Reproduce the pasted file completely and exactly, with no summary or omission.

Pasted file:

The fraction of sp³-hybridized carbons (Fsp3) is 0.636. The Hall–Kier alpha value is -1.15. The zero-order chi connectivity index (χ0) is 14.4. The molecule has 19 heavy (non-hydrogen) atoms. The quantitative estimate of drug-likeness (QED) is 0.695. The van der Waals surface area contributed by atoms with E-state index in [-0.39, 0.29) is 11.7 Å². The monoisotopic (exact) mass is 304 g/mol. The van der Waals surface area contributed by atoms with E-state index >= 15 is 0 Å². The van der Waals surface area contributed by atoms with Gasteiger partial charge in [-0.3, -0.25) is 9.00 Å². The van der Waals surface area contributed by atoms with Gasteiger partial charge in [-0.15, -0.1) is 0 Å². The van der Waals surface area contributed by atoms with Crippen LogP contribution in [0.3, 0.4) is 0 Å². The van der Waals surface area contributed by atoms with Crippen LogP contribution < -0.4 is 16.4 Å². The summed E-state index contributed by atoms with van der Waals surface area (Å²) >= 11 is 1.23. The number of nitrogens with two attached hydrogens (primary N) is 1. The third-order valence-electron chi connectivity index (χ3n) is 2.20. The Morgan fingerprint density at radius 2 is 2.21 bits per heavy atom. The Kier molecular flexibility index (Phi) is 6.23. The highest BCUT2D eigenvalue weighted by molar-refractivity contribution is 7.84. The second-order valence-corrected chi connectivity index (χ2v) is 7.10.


The fraction of sp³-hybridized carbons (Fsp3) is 0.636. The Hall–Kier alpha value is -1.15. The zero-order chi connectivity index (χ0) is 14.4. The molecule has 19 heavy (non-hydrogen) atoms. The quantitative estimate of drug-likeness (QED) is 0.695. The van der Waals surface area contributed by atoms with E-state index in [-0.39, 0.29) is 11.7 Å². The monoisotopic (exact) mass is 304 g/mol. The van der Waals surface area contributed by atoms with E-state index >= 15 is 0 Å². The van der Waals surface area contributed by atoms with Gasteiger partial charge in [-0.3, -0.25) is 9.00 Å². The van der Waals surface area contributed by atoms with Gasteiger partial charge in [-0.15, -0.1) is 0 Å². The van der Waals surface area contributed by atoms with Crippen LogP contribution in [0.3, 0.4) is 0 Å². The van der Waals surface area contributed by atoms with Crippen LogP contribution < -0.4 is 16.4 Å². The summed E-state index contributed by atoms with van der Waals surface area (Å²) >= 11 is 1.23. The number of nitrogens with two attached hydrogens (primary N) is 1. The third-order valence-electron chi connectivity index (χ3n) is 2.20. The Morgan fingerprint density at radius 2 is 2.21 bits per heavy atom. The Kier molecular flexibility index (Phi) is 6.23. The highest BCUT2D eigenvalue weighted by molar-refractivity contribution is 7.84. The second-order valence-corrected chi connectivity index (χ2v) is 7.10.